Tax exempt foundations seem to be a peculiarly or at least mainly American institution. The Rockefeller Foundation was the first. John D. Rockefeller, under pressure from the anti-trust movement and embarrassed by the exposes that had revealed the morally and legally dubious tactic by which his empire had been constructed, set out to donate a big chunk of his wealth to causes benefiting the public good: education, art, science and public health. A number of other public spirited (or intimidated) individuals followed suit. These early foundations faced a good deal of public scrutiny and criticism. Partially as a result of that skepticism, these early foundations were mostly explicitly nonpartisan and science based.
This was not to be the case in the age of what Jane Mayer calls the age of "weaponized philanthropy." They were a creation of the ultra-wealthy who found they could have their ideological cake and eat it too. With the onset of World War II, Sarah Mellon Scaife saw big tax bills approaching, and took advantage of one of those convenient tax loopholes useful only to the ultra-rich. She put a large fortune into a trust with the proviso that all income would go to "charity" for twenty years, after which the balance would pass untaxed to her heirs. The Koch family also exploited this convenient proviso. So what should all those many millions in income go to? She apparently favored the arts, birth control, and education, but after her death her son Richard Mellon Scaife had a better idea. The money should go to promote his right-wing and anti-government political views. This led to The Heritage Foundation, The American Enterprise Institute, The Marshall Institute, The Cato Institute and many others - ostensibly independent think tanks but in fact bitterly partisan political propagandists who tightly followed the political directions of the wealthy donor/masters.
Scaife's foundations masterminded the war on the Clintons, and he poured many millions in to digging up real and imagined dirt on Bill Clinton's extra-marital affairs, all while leading his own lurid sex life which culminated in a bitter and sensational divorce from wife number three. Scaife was neither brilliant nor consistent, but he was largely responsible for founding the apparatus of what Hillary Clinton called the "vast right-wing conspiracy," though the idea for these propaganda centers seems to have come from the economist von Mises.
Charles Koch is another creature entirely - brilliant, obsessively focused, and, reportedly, ruling his Cato Institute with an iron hand. It was there that the war on Obama was hatched, and Koch seems to have been both the money and the mind behind the Republicans strategy of total obstruction.
It's important to note that Koch, who operates with as much secrecy as he can, is not somebody who wants a few minor or well-studied adjustments in government policy. His targets include almost every aspect of the modern regulatory state: Social Security, Medicare, welfare, income taxes, anti-trust laws, health and safety regulations of all kinds, public education... the list goes on. He is waging a virtual war against the United States as presently constituted. He is well aware that these ideas have been roundly rejected by the public, so he pursues covert policies designed to subvert trust in the government and its leaders. For him, a disfunctional Congress is a feature not a defect.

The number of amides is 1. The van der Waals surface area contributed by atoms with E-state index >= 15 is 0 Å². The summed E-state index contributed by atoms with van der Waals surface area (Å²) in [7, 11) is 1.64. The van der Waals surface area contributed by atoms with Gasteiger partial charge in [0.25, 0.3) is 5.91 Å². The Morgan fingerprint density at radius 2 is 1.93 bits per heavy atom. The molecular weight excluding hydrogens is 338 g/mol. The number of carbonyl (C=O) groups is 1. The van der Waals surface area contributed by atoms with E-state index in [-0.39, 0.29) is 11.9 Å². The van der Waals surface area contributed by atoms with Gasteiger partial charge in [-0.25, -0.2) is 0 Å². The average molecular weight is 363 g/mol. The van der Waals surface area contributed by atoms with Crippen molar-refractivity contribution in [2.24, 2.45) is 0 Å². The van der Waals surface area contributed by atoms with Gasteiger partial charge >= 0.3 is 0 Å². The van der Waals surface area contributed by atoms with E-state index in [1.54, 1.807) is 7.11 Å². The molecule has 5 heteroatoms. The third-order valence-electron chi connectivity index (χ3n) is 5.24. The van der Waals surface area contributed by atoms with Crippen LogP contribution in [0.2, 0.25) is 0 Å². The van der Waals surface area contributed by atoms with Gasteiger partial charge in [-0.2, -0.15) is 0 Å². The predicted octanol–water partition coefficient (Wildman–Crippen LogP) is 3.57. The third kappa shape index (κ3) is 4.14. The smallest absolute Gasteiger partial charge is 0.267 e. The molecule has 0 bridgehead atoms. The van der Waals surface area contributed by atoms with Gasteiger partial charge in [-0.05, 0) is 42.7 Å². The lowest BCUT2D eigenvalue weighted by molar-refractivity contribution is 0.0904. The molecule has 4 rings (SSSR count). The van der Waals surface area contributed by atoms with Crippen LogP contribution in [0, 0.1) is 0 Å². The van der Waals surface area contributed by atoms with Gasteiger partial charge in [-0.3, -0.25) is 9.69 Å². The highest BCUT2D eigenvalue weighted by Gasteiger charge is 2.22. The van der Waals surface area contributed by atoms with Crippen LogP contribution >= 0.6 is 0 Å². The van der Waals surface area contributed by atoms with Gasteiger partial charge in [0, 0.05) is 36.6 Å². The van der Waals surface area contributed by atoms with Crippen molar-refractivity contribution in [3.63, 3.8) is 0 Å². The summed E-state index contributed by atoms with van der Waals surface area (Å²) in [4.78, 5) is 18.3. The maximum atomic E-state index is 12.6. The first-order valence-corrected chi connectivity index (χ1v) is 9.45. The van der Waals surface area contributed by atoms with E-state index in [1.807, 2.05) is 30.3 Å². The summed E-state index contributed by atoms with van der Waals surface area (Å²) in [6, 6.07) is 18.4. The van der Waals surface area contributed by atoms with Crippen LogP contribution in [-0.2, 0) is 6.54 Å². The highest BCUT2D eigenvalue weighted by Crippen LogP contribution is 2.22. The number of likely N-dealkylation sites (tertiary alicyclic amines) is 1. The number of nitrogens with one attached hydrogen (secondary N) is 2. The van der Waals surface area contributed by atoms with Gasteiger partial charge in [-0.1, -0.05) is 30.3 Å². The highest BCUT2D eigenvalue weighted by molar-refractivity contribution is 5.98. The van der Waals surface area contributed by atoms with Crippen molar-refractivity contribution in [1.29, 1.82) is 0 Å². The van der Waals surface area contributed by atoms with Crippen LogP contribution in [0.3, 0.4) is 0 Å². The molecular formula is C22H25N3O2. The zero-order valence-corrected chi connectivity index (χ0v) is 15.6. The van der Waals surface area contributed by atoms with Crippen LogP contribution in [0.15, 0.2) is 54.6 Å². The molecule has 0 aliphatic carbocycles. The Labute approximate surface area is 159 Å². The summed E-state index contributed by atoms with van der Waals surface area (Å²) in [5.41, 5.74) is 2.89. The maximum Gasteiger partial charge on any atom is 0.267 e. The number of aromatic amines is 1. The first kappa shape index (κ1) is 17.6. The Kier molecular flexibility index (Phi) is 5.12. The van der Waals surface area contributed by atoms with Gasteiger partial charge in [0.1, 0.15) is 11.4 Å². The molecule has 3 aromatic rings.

Based on Jane Mayer's Dark Money: The Hidden History of the Billionaires Behind the Rise of the Radical Right.
The new, hyper-partisan think tanks had impact far beyond Washington. They introduced doubt into areas of settled academic and scientific scholarship, undermined genuinely unbiased experts, and gave politicians a menu of conflicting statistics and arguments from which to choose. The benefit was a far more pluralistic intellectual climate, beyond liberal orthodoxy. The hazard, however, was that partisan shills would create “balance” based on fraudulent research and deceive the public about pressing issues in which their sponsors had financial interests.
Some insiders, like Steve Clemons, a political analyst who worked for the Nixon Center among other think tanks, described the new think tanks as “a Faustian bargain.” He worried that the money corrupted the research. “Funders increasingly expect policy achievements that contribute to their bottom line,” he admitted in a confessional essay. “We’ve become money launderers for monies that have real specific policy agendas behind them. No one is willing to say anything about it; it’s one of the big taboo subjects.”
Mayer, Jane (2016-01-19). Dark Money: The Hidden History of the Billionaires Behind the Rise of the Radical Right (Kindle Locations 1554-1561). Knopf Doubleday Publishing Group. Kindle Edition.